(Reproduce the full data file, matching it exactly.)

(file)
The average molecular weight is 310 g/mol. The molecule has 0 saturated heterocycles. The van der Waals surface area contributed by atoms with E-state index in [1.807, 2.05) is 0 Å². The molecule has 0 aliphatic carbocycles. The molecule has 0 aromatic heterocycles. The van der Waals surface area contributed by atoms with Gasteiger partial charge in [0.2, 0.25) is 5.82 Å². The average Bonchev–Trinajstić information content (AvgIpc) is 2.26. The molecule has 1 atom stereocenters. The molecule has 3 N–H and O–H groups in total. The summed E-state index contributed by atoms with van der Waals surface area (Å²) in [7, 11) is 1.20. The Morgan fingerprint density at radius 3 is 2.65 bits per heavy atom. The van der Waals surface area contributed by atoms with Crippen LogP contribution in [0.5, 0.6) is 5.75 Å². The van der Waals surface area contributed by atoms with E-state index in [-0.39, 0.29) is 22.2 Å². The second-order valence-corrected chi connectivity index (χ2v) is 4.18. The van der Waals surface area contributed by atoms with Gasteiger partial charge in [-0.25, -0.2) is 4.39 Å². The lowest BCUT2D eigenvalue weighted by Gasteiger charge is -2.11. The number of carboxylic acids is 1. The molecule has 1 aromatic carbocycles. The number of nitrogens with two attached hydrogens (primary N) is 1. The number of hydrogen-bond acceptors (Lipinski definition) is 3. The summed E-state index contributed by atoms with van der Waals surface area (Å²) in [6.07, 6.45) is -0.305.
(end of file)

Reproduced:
The average molecular weight is 310 g/mol. The molecule has 0 saturated heterocycles. The van der Waals surface area contributed by atoms with E-state index in [1.807, 2.05) is 0 Å². The molecule has 0 aliphatic carbocycles. The molecule has 0 aromatic heterocycles. The van der Waals surface area contributed by atoms with Gasteiger partial charge in [0.2, 0.25) is 5.82 Å². The average Bonchev–Trinajstić information content (AvgIpc) is 2.26. The molecule has 1 atom stereocenters. The molecule has 3 N–H and O–H groups in total. The summed E-state index contributed by atoms with van der Waals surface area (Å²) in [7, 11) is 1.20. The Morgan fingerprint density at radius 3 is 2.65 bits per heavy atom. The van der Waals surface area contributed by atoms with Crippen LogP contribution in [0.5, 0.6) is 5.75 Å². The van der Waals surface area contributed by atoms with E-state index in [-0.39, 0.29) is 22.2 Å². The second-order valence-corrected chi connectivity index (χ2v) is 4.18. The van der Waals surface area contributed by atoms with Gasteiger partial charge in [-0.25, -0.2) is 4.39 Å². The lowest BCUT2D eigenvalue weighted by Gasteiger charge is -2.11. The number of carboxylic acids is 1. The molecule has 1 aromatic carbocycles. The number of nitrogens with two attached hydrogens (primary N) is 1. The number of hydrogen-bond acceptors (Lipinski definition) is 3. The summed E-state index contributed by atoms with van der Waals surface area (Å²) in [6.07, 6.45) is -0.305.